For law enforcement authorities, “digital footprinting” may be the next big thing in suspect identification.
The past week provided several new examples of the unintended consequences of new media – all related to the Boston Marathon Bombing case. While many of the side effects I discuss in this blog are negative, In this case, they were mostly positive.
Public supplies thousands of images
Shortly after the bombings near the finish line in this year’s Boston Marathon, law enforcement authorities put out the word through television that they were interested in receiving cell phone pictures and videos from onlookers. Their theory: that the perpetrators would be visible somewhere in the photos.
The public responded. At one point, according to ABC news, the deluge of images pouring into the FBI temporarily crashed their site. So great was the outpouring of support from the public that ABC dubbed the phenomenon “clicktivism.”
Within days, the FBI identified two suspects with the help of facial recognition software to track the thousands of faces in the crowd.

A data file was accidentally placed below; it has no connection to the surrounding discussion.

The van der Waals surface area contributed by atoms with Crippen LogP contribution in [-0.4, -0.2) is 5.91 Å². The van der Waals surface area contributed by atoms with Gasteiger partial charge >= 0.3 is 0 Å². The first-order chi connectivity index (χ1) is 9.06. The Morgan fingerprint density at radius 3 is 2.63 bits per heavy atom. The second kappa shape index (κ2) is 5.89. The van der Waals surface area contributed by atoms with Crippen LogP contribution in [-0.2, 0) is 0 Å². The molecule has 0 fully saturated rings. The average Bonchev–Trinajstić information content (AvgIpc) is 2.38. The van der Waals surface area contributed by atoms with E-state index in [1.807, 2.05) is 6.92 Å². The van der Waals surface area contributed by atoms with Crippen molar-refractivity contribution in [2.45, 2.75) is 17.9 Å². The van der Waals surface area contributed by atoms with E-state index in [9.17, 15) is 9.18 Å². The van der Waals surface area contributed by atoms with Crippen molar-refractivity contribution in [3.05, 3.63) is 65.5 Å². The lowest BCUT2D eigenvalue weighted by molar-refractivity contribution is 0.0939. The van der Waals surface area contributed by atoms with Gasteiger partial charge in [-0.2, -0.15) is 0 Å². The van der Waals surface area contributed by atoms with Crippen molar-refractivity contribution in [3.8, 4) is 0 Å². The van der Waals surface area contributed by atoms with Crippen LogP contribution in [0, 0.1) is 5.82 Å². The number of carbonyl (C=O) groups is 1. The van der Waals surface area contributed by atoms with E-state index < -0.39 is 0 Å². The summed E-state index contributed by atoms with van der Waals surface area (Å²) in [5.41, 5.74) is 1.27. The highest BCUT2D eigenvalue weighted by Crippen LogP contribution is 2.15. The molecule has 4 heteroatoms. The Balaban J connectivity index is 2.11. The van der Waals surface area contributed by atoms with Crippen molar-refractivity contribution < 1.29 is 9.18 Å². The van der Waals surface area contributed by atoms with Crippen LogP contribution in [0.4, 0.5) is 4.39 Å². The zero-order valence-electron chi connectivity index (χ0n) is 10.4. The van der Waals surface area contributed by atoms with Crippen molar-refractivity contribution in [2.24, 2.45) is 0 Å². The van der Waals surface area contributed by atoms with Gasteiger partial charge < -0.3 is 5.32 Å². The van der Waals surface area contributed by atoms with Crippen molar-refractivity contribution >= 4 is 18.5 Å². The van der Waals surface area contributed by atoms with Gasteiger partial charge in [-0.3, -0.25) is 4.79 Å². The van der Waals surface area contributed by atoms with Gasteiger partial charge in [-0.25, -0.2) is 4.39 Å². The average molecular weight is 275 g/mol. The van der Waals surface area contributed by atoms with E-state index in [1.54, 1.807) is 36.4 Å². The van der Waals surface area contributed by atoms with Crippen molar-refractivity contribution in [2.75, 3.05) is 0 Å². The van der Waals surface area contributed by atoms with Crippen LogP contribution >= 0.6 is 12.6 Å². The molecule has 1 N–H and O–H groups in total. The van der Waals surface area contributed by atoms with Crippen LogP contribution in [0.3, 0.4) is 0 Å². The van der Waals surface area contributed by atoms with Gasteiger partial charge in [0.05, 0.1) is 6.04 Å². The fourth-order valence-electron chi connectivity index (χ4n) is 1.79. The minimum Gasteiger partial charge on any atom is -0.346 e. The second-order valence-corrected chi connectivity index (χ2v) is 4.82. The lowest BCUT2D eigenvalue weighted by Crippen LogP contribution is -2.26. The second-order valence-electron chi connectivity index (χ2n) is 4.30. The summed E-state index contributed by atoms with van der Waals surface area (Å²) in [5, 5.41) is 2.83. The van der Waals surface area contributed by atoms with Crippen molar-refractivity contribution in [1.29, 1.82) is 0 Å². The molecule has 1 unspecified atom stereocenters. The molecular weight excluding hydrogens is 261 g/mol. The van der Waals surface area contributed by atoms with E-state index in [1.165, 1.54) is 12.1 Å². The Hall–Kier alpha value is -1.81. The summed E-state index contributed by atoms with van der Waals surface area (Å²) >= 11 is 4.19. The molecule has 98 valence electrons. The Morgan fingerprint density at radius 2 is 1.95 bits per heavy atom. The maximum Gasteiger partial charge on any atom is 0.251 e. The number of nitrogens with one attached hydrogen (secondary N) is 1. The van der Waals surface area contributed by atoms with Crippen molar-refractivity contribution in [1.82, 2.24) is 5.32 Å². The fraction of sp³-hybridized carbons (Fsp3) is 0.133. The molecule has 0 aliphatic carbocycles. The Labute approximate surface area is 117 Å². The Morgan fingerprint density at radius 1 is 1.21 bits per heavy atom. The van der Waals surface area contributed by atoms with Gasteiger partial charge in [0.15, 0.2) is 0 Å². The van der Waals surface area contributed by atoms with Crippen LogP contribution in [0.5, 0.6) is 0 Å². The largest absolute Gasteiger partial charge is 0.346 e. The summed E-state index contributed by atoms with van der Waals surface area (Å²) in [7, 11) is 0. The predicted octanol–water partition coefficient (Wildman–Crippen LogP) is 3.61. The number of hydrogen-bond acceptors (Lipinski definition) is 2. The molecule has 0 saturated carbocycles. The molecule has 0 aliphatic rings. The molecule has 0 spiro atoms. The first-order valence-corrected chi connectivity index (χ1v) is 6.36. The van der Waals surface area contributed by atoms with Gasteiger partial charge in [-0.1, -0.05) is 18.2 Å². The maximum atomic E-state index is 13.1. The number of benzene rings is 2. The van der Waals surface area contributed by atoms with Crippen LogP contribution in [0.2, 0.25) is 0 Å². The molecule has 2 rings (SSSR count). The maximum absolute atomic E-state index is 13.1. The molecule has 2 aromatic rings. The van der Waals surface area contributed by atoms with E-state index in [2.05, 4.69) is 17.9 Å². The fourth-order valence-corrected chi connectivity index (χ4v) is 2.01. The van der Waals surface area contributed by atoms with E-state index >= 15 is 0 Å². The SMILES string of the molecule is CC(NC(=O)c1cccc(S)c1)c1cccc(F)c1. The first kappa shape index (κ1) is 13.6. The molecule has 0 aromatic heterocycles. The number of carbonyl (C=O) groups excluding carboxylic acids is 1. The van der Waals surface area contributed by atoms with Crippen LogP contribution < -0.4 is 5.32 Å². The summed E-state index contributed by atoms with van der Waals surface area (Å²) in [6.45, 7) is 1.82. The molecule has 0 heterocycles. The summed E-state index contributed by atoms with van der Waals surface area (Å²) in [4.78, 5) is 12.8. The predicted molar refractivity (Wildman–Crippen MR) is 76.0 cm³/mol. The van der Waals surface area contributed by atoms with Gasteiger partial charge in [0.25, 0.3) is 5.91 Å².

They correlated the citizen-supplied videos and images with security camera footage from surrounding stores and found two young brothers carrying backpacks large enough to conceal pressure cookers packed with explosives. The color of the backpacks also reportedly matched the color of charred fabric found at the scenes. Through analysis of the images, authorities were also able to identify the brothers at the locations where the bombs exploded.
The authorities then circulated images of “Suspect 1” and “Suspect 2” through mass media. Within minutes, the images went viral and the FBI was able to put names with faces from the leads.
The FBI continued to investigate the suspects’ digital footprints … with the help of social media.
A cell phone reportedly played another key role in tracking down the suspects. As authorities closed in on the suspects, they allegedly carjacked someone to get away. The person who was carjacked reportedly told authorities that the the brothers had confessed responsibility for the bombings to him. The person who was carjacked also left his cell phone in the car when he got away. Using the GPS tracking technology built into the cell phone, authorities closed in on the suspects, shot one and captured the other alive.
The remaining suspect is still far from a trial. However, it’s likely in this case that digital footprinting may prove to have the evidentiary value of fingerprinting.
At the top of this post, I said the side effects of digital media were “mostly” positive. Evidently, the Internet also played a negative role. According to news reports, the suspects may have used to Internet to learn how to make the bombs.
Ironically, this one case shows the best and the worst of digital media.